Jim Brown also stepped onto what was already a dominant team, having been to the Championship game in 5 of the 6 seasons before they drafted him. By contrast, the Lions had failed to win more than 5 games in any of the 3 seasons before drafting Sanders. Brown has amazing statistics, but they were inflated by the opposition he faced. Sanders faced a list of the greatest defensive players to play the game, and made them all look foolish. The great Reggie White claimed that Barry Sanders was the only player he ever feared. “There was one guy since I’ve been playing that I was afraid of because he could beat us at any moment. That was Barry”.

Sanders re-wrote the record books during his college career and he re-wrote them during his professional career. He was so dangerous that teams had to invent new ways of defending against him, just to try and contain him from breaking that big run that would kill them. Despite being on some poor teams, with the franchise so mismanaged that it systematically removed its best talent during his career, Sanders racked up statistics that rival anybody’s. He retired within sight of Walter Payton’s all-time rushing record, and remains one of only a few backs to average 5 yards a carry every time they touched the ball.

Barry Sanders could do things nobody before or since has been able to do on a football field, and it shows in the damage he did to opposing defences throughout his career, despite being in a division with some elite units, and playing against a list of Hall of Fame defenders.

If all that still isn’t enough, just watch the videos.

Bert Bell – The Forgotten Commissioner

NFL commissioners get quite a lot of press these days. Pete Rozelle is remembered as arguably the greatest commissioner in professional sports, Paul Tagliabue oversaw the development of the NFL into the billion-dollar juggernaut it is today, and Roger Goodell is under endless scrutiny for his handling of things like player discipline and safety in today’s league.

But what about the men that went before them, and specifically the man that shaped the league as we know it, Bert Bell?

On October 11, 1959, Commissioner Bert Bell died of a heart attack in the stands of a game between the team he co-founded (The Eagles), and the team he had co-owned (The Steelers).

Bell, perhaps more than any other man, is responsible for the NFL that we know and love today, yet he remains largely forgotten in the mists of time, and his 50th anniversary went largely unnoticed as the league instead took to celebrating the AFL, inflicting those vertical striped socks that the Denver Broncos wore on us all.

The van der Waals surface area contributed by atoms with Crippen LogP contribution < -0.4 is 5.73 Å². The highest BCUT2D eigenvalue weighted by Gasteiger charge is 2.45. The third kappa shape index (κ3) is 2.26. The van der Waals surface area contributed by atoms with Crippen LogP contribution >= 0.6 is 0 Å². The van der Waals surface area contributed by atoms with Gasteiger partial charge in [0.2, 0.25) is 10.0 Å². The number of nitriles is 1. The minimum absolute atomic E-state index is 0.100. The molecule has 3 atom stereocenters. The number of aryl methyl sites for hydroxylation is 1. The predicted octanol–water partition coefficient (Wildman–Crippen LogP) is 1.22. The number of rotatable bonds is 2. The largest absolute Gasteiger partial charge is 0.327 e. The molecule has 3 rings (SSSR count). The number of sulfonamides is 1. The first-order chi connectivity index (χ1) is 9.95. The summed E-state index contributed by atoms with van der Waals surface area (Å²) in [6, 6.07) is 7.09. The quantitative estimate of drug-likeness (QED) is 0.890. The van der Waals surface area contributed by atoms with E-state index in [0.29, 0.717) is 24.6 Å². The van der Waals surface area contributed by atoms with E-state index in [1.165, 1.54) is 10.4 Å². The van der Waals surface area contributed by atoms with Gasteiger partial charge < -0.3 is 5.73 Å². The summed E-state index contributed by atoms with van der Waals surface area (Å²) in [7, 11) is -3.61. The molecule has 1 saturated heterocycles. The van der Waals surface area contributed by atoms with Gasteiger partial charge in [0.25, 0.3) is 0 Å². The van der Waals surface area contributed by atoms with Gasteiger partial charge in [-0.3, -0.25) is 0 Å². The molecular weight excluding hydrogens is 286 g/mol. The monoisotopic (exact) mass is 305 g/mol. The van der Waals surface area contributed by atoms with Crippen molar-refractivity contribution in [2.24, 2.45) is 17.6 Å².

By the time the upstart AFL took on the establishment of the NFL in 1960, the NFL was in excellent health, thanks largely to the work of Bell.

At the time of his appointment as Commissioner in 1946 the league was in danger of imploding. With ten strong-willed owners (think a room full of Jerry Jones clones) all vying for power and demanding that their plans be followed, the league was floundering in a money-losing stalemate. It had no direction, and was struggling simply to survive while owners fumed and railed at each other whenever they held a meeting. No league meeting was more chaotic and brutal than the annual meeting, because this was where the upcoming season’s schedule was decided.

The schedule at that time wasn’t decided the way it is today. With ten teams in the league divided into two divisions, the only requirement to a league schedule was that each team played a home and home series with every other team in their division. That accounted for 8 of the 12 games every team would play. The other 4 were up for grabs to the owner who argued the hardest and showed the most stamina in meetings. Teams wanted to play games that would net them a valuable gate receipt – games against the league glamour sides were at a premium.

Art Rooney once described the kind of staying power needed for these meetings: “The guys who snuck out to get some sleep wound up getting murdered the next season because they weren’t there to defend themselves, we’d give them all the dates we didn’t want.”

Over the 10-year span between 1937 and 1946 the Bears and Packers from the Western Division and the Giants and Redskins from the Eastern Division accounted for 19 of the 20 spots in the NFL Championship game. The league had become a tired exercise in professional football, and the teams that could win were the teams that turned a profit. The rest of the league more often than not was losing money and mounting debts. In the days where talent acquisition was simply a free for all those teams also found it increasingly hard to bid competitively on college players as they were in direct competition with every other NFL team.